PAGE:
Qaunak Mikkigak using coloured pencils to draw a snowy owl with a fish in its beak and a second fish in its talons photo Jimmy Manning, 1992-1993,
Photo © CMC
For the most part, printmaking in Cape Dorset has involved at least two artists and two distinct stages of production:
- The artist, or draftsperson, creates an original source drawing on paper and submits it to the studio. The print studio purchases virtually all drawings made by Inuit artists in Cape Dorset. From this bank of drawings, the printmakers and studio manager collaboratively select a small group of images to be made into prints every year.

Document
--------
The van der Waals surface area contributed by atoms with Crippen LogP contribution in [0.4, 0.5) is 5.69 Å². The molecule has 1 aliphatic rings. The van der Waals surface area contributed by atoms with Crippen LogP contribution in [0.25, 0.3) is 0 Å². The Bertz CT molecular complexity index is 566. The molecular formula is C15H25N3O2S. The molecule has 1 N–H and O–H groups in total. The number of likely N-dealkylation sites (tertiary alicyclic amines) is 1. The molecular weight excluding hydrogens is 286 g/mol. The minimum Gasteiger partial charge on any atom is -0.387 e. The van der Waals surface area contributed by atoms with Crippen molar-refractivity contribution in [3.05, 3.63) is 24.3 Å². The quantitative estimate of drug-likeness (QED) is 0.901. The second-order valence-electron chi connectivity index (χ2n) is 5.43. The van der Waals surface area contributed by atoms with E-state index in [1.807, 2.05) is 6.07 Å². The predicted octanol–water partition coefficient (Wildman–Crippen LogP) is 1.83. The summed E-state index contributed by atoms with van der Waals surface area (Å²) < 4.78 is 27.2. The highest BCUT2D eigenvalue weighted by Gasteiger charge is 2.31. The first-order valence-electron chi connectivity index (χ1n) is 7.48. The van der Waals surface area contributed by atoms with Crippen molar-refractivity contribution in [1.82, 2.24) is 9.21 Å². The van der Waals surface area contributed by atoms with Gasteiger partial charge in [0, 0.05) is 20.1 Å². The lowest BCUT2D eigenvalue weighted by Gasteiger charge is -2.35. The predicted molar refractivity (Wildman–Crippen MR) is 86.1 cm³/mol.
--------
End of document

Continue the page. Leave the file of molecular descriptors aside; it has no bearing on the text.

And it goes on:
- After choosing a suitable drawing, the second artist (the printmaker) translates the drawing into a finished print using an appropriate technique or combination of techniques: stonecut, stencil, etching or lithography, mainly. The printmaker prepares the print block or stencil, selects the colours, and carefully creates not more than 50 copies of each print, all for sale in the South.
Explore the various techniques from the menu on the left.
Iyola Kingwatsiaq and Eegyvudluk Pootoogook creating a stone block print photo Rosemary Gilliat Eaton, 1960,
Library and Archives Canada, Photo © CMC